Sunday, August 3, 2014

When bike-riding the city streets today I divided my thoughts equally between pondering the Rabbi's Shabbat sermon, and avoiding parked cars. They say there's no such thing as effective multi-tasking, but then again, I've also heard that you can't die while doing a mitzvah. So its really just a toss-up at this point.

Personally, it wasn't until after I spent a year in seminary, that I actually enjoyed staying inside during the Rabbi's speech. Growing up, "key lekach tov" was my cue to skedaddle lest I be too late and have to face one of those women who take it upon themselves to stand in front of the sanctuarary doors, not letting people in or out, until after the Rabbi  had finished. Now, I pick the seat with the best acoustics.

There was a bar mitzvah in shul yesterday: twin boys. One wore a simple black kippah, the other a black hat. I thought to myself how difficult it must be to be born an identical twin and  grow up with the pressure to somehow prove my novelty, determine my own identity.They seemed to be riding that wave. The Rabbi began his speech with a witty joke: "I have seen boys wear a kippah sruggah to make a statement and I've seen boys wear black hats to make a statement, but  never have I seen one wear a black hat to differentiantiate between twins." I smiled.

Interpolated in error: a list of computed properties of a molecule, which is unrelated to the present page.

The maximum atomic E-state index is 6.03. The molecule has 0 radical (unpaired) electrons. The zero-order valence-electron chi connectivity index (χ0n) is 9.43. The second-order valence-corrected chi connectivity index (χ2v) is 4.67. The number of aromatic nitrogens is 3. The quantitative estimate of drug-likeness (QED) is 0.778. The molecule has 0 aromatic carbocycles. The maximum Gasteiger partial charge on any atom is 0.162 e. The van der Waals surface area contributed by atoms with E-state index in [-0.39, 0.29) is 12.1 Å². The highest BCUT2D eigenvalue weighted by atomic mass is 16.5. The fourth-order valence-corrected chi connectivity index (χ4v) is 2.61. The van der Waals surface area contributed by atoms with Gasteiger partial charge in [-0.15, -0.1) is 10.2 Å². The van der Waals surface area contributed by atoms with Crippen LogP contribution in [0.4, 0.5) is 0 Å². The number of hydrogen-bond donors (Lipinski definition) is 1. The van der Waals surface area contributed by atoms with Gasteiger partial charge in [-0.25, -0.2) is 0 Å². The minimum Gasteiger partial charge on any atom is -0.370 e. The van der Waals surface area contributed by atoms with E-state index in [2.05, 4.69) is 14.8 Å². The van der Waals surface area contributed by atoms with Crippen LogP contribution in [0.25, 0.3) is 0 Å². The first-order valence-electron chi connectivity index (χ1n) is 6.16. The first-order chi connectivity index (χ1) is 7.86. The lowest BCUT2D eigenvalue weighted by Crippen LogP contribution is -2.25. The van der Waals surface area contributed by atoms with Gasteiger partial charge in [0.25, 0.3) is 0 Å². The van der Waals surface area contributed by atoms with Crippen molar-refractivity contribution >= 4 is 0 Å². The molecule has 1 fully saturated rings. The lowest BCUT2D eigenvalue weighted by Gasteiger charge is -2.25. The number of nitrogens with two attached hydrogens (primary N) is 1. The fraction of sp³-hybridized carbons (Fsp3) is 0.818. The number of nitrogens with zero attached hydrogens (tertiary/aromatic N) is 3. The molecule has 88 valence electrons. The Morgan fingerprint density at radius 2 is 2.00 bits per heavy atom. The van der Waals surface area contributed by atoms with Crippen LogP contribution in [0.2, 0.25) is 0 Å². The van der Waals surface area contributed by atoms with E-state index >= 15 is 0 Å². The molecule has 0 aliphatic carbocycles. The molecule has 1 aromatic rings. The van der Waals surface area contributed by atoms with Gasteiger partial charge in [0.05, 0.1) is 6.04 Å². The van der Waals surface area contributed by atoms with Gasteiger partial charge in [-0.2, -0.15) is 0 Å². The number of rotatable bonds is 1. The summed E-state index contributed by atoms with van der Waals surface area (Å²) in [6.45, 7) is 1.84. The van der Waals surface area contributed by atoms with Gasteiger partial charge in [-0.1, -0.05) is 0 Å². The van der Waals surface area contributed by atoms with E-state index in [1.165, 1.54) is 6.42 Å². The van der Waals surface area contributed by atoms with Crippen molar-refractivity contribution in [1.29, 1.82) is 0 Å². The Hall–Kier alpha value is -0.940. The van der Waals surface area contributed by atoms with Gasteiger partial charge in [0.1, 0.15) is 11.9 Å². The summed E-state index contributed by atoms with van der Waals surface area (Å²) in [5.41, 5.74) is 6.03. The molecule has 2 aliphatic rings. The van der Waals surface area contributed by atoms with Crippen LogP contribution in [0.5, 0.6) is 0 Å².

He spoke about how we don't eat chicken or drink grape juice over the nine days even though the Torah only mentions the prohibition of wine and meat on Tisha B'av. We- the Jewish people- extended it not just to Tisha B'av but to the day before Tisha B'av, which later grew to the week of Tisha B'av, and finally to the 9 days at which point we included all fowl and grape product to the ban. I never really understood why we make so many safegaurds, why every halacha  becomes ever expansive and exponentially ardous, yet the Rabbi put it simply: "It's because we have a mosque instead of a Beis Hamikdash."

It's unhealthy, and in my opinion self-destructive, for an individual to create extra stringencies for themselves (and even worse to impose those stringencies on others), yet I believe that small reminders like being extra careful what you watch or how you speak during these last few days, can truly make the difference. It's not about suffering, it's about mindfulness and using attention to detail  for growth.

 The Rabbi concluded by mediating on a final thought, "I wonder what kind of headgear Mashiach will be wearing." 

I don't know if it will be like the 13 year old kid in a kippah srugah, or a twin in a black hat, but I'd like to think that he can come wearing a bike helmet if he wanted to. 


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